A Mardi Gras funeral

Though Colonel James B. Many retained command of the Third Infantry Regiment until he died, he in practice retired sometime before 1845. Lieut. Col. Ethan Allen Hitchcock called on him in New Orleans in March of that year and noted: “He seemed in pretty good health, but had not been in active command of the regiment for many years.” (8) When Hitchcock again called on Many four months later, he described him as “on sick leave from old age and its disabilities.” (9)

James B. Many died on February 23, 1852 in New Orleans, in his 70s (the 1850 US census gives his birth year as 1775, which would make him 76 or 77; a newspaper death notice gives his age at death as 70).

A rather singular incident took place whilst the funeral cortege of the veteran officer was moving slowly on its way to the cemetery. As it wheeled up Rampart street, it was met by the joyous and brilliant procession of hundreds of masquers and spectators, who were celebrating Mardi Gras. Here was a contrast – a scene in the everyday drama of life, the more startling for its naked truth and undeniable want of exaggeration. … The fantastic genius who imagined and engraved the ‘Dance of Death’ could not surpass that scene even in his strangest delineation of the armed skeleton ever present in man’s gayest hours. The impression it produced was instantaneous and general. The most frivolous participater in the follies of the masquerade could not resist the influence of an instantaneous awe and solemnity. The brilliant strains of music ceased; laughter and jests were hushed; and as the masquerade silently and decorously turned into a side street, and swept quietly away, the funeral procession moved slowly on its way towards the cemetery, amid the impressive silence of hundreds on hundreds of spectators. (10)

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  1. Zebulon Montgomery Pike, Exploratory Travels through the Western Territories of North America (Denver, 1889), p. 122.
  2. Carolyn Thomas Foreman, “Colonel James B. Many, Commandant at Fort Gibson, Fort Towson and Fort Smith,” Chronicles of Oklahoma, Vol. 19, No. 2 (June 1941), p. 121.
  3. Ibid., p. 121.
  4. Timothy Flint, Recollections of the Last Ten Years Passed in Occasional Residences and Journeyings in the Valley of the Mississippi (Boston, 1826), pp. 371-372.
  5. Junius P. Rodriguez, “Complicity and Deceit: Lewis Cheney’s Plot and Its Bloody Consequences,” in Michael A. Bellesiles, ed., Lethal Imagination: Violence and Brutality in American History (New York, 1999), p. 141.
  6. Grant Foreman, Pioneer Days in the Early Southwest (Cleveland, 1926), p. 104.
  7. Viola Carruth, Sabine Index, Many, La., April 21, 1999, http://files.usgwarchives.net/la/sabine/history/many.txt accessed September 19, 2015.
  8. A. Croffut, ed., Fifty Years in Camp and Field, Diary of Major-General Ethan Allen Hitchcock, US (New York, 1909), p. 190.
  9. Ibid., p. 193.
  10. The Daily Dispatch, Richmond, VA, March 9, 1852, p. 4, quoting the New Orleans Picayune.

6 commments on “Frontier Colonel James B. Many”

  • Rose says:

    I am looking for James Boyer Many daughters and wife. Have you found them.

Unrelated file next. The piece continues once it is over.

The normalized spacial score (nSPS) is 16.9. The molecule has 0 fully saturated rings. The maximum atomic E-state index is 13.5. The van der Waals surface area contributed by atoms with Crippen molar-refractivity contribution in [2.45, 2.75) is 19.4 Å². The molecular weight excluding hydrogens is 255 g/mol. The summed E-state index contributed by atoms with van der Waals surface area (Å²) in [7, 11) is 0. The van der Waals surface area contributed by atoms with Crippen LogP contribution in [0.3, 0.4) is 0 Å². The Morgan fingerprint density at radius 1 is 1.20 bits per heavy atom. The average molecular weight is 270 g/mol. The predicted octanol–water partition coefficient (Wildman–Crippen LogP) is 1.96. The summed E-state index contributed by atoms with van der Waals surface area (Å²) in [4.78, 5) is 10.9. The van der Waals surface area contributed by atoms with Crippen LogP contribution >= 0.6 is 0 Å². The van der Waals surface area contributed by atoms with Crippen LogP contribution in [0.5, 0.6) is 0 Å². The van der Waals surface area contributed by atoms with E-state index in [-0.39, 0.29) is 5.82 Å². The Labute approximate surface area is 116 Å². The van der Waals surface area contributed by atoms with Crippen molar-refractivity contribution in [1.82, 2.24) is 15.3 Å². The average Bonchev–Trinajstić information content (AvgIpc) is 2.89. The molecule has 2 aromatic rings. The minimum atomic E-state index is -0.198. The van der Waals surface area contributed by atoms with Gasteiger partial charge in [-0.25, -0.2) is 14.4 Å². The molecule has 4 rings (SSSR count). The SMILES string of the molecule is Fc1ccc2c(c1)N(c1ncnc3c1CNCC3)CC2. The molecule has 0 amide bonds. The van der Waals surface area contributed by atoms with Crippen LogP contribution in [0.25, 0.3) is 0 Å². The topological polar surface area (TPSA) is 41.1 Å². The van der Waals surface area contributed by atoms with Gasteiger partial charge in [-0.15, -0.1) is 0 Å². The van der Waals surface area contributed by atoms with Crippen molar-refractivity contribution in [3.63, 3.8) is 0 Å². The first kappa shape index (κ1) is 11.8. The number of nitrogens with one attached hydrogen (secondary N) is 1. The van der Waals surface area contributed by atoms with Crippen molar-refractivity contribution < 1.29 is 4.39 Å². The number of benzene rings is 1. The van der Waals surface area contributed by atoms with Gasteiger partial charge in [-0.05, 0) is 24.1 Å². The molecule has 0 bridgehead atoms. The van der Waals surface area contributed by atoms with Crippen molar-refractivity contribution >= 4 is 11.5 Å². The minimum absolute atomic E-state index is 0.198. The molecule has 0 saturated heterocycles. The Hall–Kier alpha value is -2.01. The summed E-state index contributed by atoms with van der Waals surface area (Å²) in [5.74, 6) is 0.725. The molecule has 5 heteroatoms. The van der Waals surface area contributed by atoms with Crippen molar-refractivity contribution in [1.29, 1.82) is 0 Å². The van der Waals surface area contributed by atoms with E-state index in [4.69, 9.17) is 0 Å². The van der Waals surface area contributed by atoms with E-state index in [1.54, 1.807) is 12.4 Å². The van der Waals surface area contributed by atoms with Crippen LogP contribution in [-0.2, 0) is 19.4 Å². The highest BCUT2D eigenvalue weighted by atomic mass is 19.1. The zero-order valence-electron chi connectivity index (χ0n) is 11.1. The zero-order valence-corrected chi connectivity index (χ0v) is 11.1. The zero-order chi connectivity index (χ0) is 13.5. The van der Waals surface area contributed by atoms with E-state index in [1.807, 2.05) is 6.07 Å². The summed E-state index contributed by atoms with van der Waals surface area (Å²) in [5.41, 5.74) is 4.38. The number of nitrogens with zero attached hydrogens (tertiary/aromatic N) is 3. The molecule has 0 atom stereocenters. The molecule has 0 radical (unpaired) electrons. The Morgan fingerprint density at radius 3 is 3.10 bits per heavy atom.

• Shannon Selin says:

      Hi Rose – I didn’t know the B. stood for Boyer, and I have not come across any reference to Colonel Many having a wife or children. Good luck with your search! I’d be interested to know if you find something.

  • Denise Hazeur Chisley says:

    Yes, Colonel Many had a daughter. Her name was Mathilde Many. He was never married. He is buried next to Mathilde Many Hazeur’s daughter, Genevieve Martine Hazeur. He is my 4th Great Grandfather.

  • Marion Couvillion says:

    Wow~! I have been researching Colonel Many for years and just happened on your post…(well done~!!, thanks~!) I do have most of the information you post here, but we may be able to broaden the story a lot, especially as related to General Wilkinson, Aaron Burr, and the death of Meriwether Lewis who I feel Wilkinson and even President Jefferson may have had more to do with this than history tells us. Wilkinson would not have been above killing him to take back the job as governer of Louisiana and to keep him quiet. It is my opinion that James Wilkinson was very much involved with these people and may show why, among other things, Colonel Many never progressed beyond Lieutenant Colonel, though he was very knowledgeable especially in artillery, which was lacking in early America wars… I think that Wilkinson was a first class crook, or more, and I am reminded of his type lately in the Trump era and what can be done with prevarication.

    Too bad that not many people have seen the importance of the Wilkinson situation in those early years before and after the Louisiana purchase, but land deals made many less than honest people very rich with the opening of the western territories.

    I grew up in the area of Fort Jessup and played in those ruins long before they tried to rebuild the fort. It was a Methodist church camp among the ruins and there was only one building standing then. I also have records of those forts and people along the Sabine in those times.

    I do have more information on Many and Fort Jessup, the Cherokee Strip, and Many’s retirement in New Orleans etc if you are interested, but though Many worked in Philadelphia for a time I have a problem putting his family together, the name Many brings up too “many”!

    I do have a (bad) print of a very old painting which I feel is of Colonel Many if you are interested. I was hoping to get an artist to repaint it.

    I was surprised to see that you live in Canada. You will note from my name that I am descended from the Canadian Couvillion’s or Quevillon from the Montreal area (Pointe aux Trembles) who came down to Louisiana to the Pointe Coupee and Avoyelles area of Louisiana. I have a lot of history in my name and family, another branch being the Broutins who were sent by King Louis first to Mobile then to the Mississippi, being involved in the establishment of New Orleans and still another side was from the English who came with John Winthrop to Boston. So History is part of my life.

    https://en.wikipedia.org/wiki/James_Wilkinson

    https://www.louisianatravel.com/articles/louisianas-no-mans-land

    https://en.wikipedia.org/wiki/Fort_Jesup

  • Shannon Selin says:

    Thanks for your comments, Marion. I’m glad you enjoyed the post. It’s interesting to consider the Wilkinson angle, as I hadn’t really thought about why Colonel Many never moved further up the ranks. I would be interested in seeing the other information you have about Many and will contact you privately about that. It’s nice to learn of your Canadian connection. My great-grandparents migrated the other way, from the United States to Canada.

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[Captain Many] informed me that at the village of Stony Point the Indians had evinced a strong disposition to commit hostilities; that he was met at the mouth of the river by an old Indian, who said that all the inhabitants of the village were in a state of intoxication, and advised him to go up alone: this advice, however, he had rejected.

Zebulon Pike